In addition, since we are just on the edge of this revolution and many people are just beginning to get conscious you also may want to ask yourself if you are really ready to be alone. It may take you a while to find someone new who has the same level of awareness you have achieved – if you can find them at all. I believe that we create exactly the right lessons we need for where we are on our spiritual paths. So when asking your self the question – is it time to leave ‘em or time to love ‘em… take a minute to look at the whole picture. Toughing out the rough times in a relationship may get you to the exact kind of long term commitment you desire and deserve.

© Dr. Dina Bachelor Evan 2013

All rights reserved. No part of the intellectual property of Dr. Dina Evan may be reproduced, placed on mechanical retrieval system, transmitted in any form by electronic, video, laser, mechanical photocopy, recording means or otherwise in part or in whole, without written permission of the author. Contents are fully copyrighted and may not be owned by any other individual or organization.

Are you Coming or Going?

Ready for a fresh start, a new outlook, a different relationship? Have you been been ready for a long time and are too afraid to leave or make a change?

Have you noticed when you’re really finished with something it is not hard to leave it? Look back at your life at the times when you really hit your limit. Even though leaving may have meant a hardship in some way, when you were really emotionally and spiritually finished, there was more impetus and energy on going than staying , right? That is because when you have made a firm decision on the inside, the outside will always follow. However, when you are undecided on the inside, you won’t be able to walk out of the situation or the door. Often the reason you are undecided is because you still have work to do.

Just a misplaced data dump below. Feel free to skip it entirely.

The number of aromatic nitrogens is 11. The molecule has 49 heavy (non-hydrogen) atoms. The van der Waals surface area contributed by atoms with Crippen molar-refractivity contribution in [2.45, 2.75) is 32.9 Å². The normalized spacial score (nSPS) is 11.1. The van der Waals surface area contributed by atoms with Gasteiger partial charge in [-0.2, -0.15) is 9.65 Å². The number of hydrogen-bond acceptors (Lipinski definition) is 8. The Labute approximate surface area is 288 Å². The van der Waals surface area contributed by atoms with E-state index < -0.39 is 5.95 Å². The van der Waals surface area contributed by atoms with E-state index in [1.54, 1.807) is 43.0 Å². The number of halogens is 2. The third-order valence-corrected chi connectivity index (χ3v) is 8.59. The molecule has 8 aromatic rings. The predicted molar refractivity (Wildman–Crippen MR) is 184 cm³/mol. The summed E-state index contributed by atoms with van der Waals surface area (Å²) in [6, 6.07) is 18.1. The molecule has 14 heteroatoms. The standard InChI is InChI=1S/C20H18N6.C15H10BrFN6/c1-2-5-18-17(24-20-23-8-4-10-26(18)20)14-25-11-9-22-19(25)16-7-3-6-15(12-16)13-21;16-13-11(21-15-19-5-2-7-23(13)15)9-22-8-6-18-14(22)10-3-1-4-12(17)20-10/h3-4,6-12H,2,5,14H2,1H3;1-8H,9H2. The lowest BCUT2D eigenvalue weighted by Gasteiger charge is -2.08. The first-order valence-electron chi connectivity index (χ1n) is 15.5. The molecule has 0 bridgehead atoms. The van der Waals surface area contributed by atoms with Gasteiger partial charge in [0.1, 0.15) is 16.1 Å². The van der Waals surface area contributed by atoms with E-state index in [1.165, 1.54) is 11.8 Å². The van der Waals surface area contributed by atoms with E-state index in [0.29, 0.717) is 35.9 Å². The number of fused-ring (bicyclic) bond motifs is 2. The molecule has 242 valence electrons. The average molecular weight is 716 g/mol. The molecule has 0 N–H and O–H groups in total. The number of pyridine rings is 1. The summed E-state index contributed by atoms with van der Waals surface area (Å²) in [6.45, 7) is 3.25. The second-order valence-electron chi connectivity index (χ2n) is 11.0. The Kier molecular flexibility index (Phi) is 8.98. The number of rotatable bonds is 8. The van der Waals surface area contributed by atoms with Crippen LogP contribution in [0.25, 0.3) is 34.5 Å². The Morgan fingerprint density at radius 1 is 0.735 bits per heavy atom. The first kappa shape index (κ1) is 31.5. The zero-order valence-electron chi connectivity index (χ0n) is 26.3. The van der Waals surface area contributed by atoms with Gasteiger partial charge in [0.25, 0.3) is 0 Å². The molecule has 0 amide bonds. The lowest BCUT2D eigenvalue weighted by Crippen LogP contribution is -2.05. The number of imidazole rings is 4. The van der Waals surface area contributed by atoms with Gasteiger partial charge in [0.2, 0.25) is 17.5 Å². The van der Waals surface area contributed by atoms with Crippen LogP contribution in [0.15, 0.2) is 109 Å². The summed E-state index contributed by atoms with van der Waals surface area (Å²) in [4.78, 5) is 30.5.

Relationships are like high school or college classes. If you don’t get the point, you don’t get to graduate. If you leave your relationship before getting the point, you have to repeat the class in your next relationship. It is almost as if the Universe says, “Okay, I see you still don’t understand about being co-dependent so I’ll just find you someone just like your last partner and we’ll try this issue one more time.” The Universe, bless it’s heart, is generous in that way.

There is only one hard fast rule about leaving relationships that I ever espouse. That one is, if you are abusing or being abused in anyway and you or your partner will not seek immediate therapeutic intervention or help…leave. The only way to stop the cycle of abuse in families is to leave the situation until therapy has an opportunity to change the negative dynamic between you and your partner.

My only other strong assumption about relationships in general is that I think the one you are in is usually the perfect place for you to be no matter how bad it might look to you. Amazing though it may seem, I always bet the couples who come into my office fighting like cats and dogs are the ones that will make it. There is energy and aliveness in those relationships. No one has checked out or abandoned the process. The people in them simply do not have the tools they need to make it work.